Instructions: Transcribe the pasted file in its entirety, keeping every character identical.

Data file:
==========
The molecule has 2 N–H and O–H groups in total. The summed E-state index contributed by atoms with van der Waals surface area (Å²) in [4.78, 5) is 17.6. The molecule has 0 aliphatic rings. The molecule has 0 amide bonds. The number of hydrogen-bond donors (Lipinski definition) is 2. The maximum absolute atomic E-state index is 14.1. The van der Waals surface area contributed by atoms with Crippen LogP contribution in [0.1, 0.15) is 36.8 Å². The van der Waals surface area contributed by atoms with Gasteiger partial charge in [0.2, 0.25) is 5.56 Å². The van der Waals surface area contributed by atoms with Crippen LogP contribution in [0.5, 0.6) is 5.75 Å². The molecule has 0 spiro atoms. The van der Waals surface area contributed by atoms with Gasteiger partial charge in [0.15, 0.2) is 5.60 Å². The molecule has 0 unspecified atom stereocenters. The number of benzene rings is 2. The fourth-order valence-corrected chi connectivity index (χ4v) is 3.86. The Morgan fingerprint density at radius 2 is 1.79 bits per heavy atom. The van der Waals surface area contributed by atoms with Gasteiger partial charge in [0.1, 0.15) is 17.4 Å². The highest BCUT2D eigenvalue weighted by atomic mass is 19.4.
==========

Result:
The molecule has 2 N–H and O–H groups in total. The summed E-state index contributed by atoms with van der Waals surface area (Å²) in [4.78, 5) is 17.6. The molecule has 0 aliphatic rings. The molecule has 0 amide bonds. The number of hydrogen-bond donors (Lipinski definition) is 2. The maximum absolute atomic E-state index is 14.1. The van der Waals surface area contributed by atoms with Crippen LogP contribution in [0.1, 0.15) is 36.8 Å². The van der Waals surface area contributed by atoms with Gasteiger partial charge in [0.2, 0.25) is 5.56 Å². The van der Waals surface area contributed by atoms with Crippen LogP contribution in [0.5, 0.6) is 5.75 Å². The molecule has 0 spiro atoms. The van der Waals surface area contributed by atoms with Gasteiger partial charge in [0.15, 0.2) is 5.60 Å². The molecule has 0 unspecified atom stereocenters. The number of benzene rings is 2. The fourth-order valence-corrected chi connectivity index (χ4v) is 3.86. The Morgan fingerprint density at radius 2 is 1.79 bits per heavy atom. The van der Waals surface area contributed by atoms with Gasteiger partial charge in [0.1, 0.15) is 17.4 Å². The highest BCUT2D eigenvalue weighted by atomic mass is 19.4.